Renowned DJ and music journalist Mary Anne Hobbs was born on May 16, 1964 in a small town in Northern England. She grew up in an even smaller town which did not even have a record store. As an adolescent she took refuge in music, going to great lengths to obtain Sex Pistols singles and hide them away from her Puritanical father who had banned all music from their home.
But he never found her transistor radio. She would hide in bed, softly listening to the static, scanning the dial for John Peel's program. It just so happens that the legendary John Peel was also busy breaking the BBC's ban on broadcasting punk. Emboldened by Peel's zeal, the young Miss Hobbs dreamed of finding her place in the music world as an adult. After finishing high school she decided that the best way to do that would be to get a job at Sounds, a magazine devoted to chronicling the newly-spawned world of punk rock.
As an intermediary step, she decided that the best way to pad her CV would be to show that she had previous experience in the music business—working with a band, not writing actual reviews. So on one rare day that her local happened to be hosting the London band Heretic, she went and asked them if they needed an assistant. They told her if she could make a backdrop for them to use at their future gigs she could work for them. She did and ended up living in a bus in a carport with the band in London, doing menial dayjobs and helping them tour. It was by no means glamorous, as they subsisted on a bag of chips a day and had no washroom for themselves. But she was living her dream.
After putting out a tiny fanzine, she applied to Sounds and miraculously was given a job as a journalist. Eventually she ended up at NME and from there helped found the lads' mag Loaded. She was also one of the first DJs at XFM when that station began broadcasting in the early 1990s.
While at XFM, Hobbs had booked a live on air session with the band Mudhoney, who had gained some meager attention after the death of Kurt Cobain turned the entire world's attention to the then-seven-year-old music scene of Seattle, Washington just in time to watch that genre descend into commercial. Hobbs was told by her boss that Mudhoney would have to be booked for the following week, as Trevor Dann from Radio 1 was going to be her guest instead. She was livid and protested but was forced to interview her someone from the BBC whom she knew nothing about. She claims now that she was extremely caustic and confrontational to Dann, demanding to know why he was more important than Mudhoney.
One commentator on an interview of hers about the Trevor Dann cites that Hobbs was more flirtatious than anything else, but the point is that she expressed enough personality and drive to compel Radio 1 to hire her away from XFM.
Hobbs was with Radio 1 for 14 years: from 1996 to 2010. In 1997 she started doing a regular late-night show called the Breezeblock, which focused on electronic and experimental artists (the name breezeblock is a reference to a cinderblock). Sometimes the artists would do live sets, like the famous Peel Sessions, sometimes the artists themselves would DJ (there are two different, equally amazing DJ sets that Bjork did for Hobbs that are well worth tracking down as are the ones by the Beta Band, Lemonjelly, Shadow, Four Tet, Kid Koala, Chris Morris, and Radiohead!!!!! that last set is from the Kid A era too, top notch stuff), and sometimes Hobbs herself would play some of her current favorite records. The show was like a live version of the Back to Mine series of mix CDs, with a focus that would span from turntabilsm to IDM to glitch to alt-country to post rock to acid jazz to hip hop and everything in between. Even comedy acts such as Ricky Gervais and those crazy guys from the Mighty Boosh made appearances on the Breezeblock.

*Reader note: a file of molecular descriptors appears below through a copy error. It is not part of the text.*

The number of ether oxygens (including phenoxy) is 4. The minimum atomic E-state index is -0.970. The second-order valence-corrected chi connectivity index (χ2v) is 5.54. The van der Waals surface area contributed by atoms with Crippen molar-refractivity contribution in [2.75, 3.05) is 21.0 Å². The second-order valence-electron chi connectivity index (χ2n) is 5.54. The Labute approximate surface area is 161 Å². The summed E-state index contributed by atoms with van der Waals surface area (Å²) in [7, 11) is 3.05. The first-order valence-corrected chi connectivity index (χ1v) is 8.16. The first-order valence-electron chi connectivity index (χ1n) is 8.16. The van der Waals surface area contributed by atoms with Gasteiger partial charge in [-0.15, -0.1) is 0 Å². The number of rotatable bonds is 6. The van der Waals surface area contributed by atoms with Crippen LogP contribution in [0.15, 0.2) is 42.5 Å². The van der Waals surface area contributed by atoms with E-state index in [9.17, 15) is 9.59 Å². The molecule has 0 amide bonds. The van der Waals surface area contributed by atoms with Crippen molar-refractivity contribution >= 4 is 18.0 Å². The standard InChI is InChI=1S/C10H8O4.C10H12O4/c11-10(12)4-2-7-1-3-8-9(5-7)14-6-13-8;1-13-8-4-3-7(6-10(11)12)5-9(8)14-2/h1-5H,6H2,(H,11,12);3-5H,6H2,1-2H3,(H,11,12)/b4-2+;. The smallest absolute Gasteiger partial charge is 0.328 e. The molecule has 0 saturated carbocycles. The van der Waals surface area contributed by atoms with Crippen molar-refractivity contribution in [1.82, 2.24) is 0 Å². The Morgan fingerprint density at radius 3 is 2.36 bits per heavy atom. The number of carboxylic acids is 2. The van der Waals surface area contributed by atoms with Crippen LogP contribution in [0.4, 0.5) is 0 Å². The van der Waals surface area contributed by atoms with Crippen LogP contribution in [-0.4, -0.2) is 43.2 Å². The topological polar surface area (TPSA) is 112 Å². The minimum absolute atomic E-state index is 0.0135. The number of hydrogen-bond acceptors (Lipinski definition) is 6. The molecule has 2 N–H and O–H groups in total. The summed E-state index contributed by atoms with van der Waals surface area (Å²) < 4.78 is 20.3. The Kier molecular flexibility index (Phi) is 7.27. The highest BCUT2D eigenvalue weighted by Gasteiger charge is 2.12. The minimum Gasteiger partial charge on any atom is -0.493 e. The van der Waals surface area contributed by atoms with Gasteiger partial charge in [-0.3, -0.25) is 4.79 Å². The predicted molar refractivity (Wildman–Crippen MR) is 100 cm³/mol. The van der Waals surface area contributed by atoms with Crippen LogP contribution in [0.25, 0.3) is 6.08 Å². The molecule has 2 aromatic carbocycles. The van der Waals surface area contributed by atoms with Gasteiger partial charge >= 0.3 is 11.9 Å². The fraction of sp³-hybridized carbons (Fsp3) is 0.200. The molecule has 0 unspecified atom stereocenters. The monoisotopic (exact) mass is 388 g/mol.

Gradually the sounds favored by Hobbs turned to grime and dubstep, of which she was an early champion of. In the fall of 2006, the name of her show changed to "Mary Anne Hobbs: BBC Radio 1's Experimental Show" but little else changed aside from the timeslot. From there Hobbs continued to gain clout, going on to release two different compilations (both on Planet Mu records) and multiple gigs curating showcases for the Sonar electronic music festival.
In the summer of 2010 Hobbs announced that she was leaving Radio 1. She then spent a year as a student mentor at the University of Sheffield. In the summer of 2011 she returned to Manchester to broadcast for XFM and did a Saturday evening slot. After a few months she was given a weeknight show which aired across the entire XFM network.
Halloween of 2012 was her final show at XFM. January 3, 2013 marks the return of Mary Ann Hobbs to the BBC, where she will be the new Saturday Morning Breakfast presenter for Radio 6.
The steady rise of Mary Anne Hobbs is a testament to the power of passion and "charging at your dreams" as she puts it in this recent TED talk. Hobbs also cites Steve Jobs as a strong influence on her—by all appearances she seems to have emulated his aura.
One of the commentators of an interview I used to write this decried Hobbs as being a "scene jumper" which strikes me as only being true in a dumbly ironic sense. She has her ear tuned to the pulse of music today and selects that which moves her. And when Mary Anne Hobbs chooses to give an artist airtime, she does so because that artist performs with style.
Much like her childhood hero John Peel, Hobbs has become an icon in the music world. A snippet of her voice appears in the intro to Mr. Scruff's record Keep It Unreal. She is also immortalized in the Half Man Half Biscuit song Trouble Over Bridgwater.
Mary Anne Hobbs is a true innovator and curatorial genius.
For a partial listing of the many, many, artists who made appearances on her BBC show, check out this site.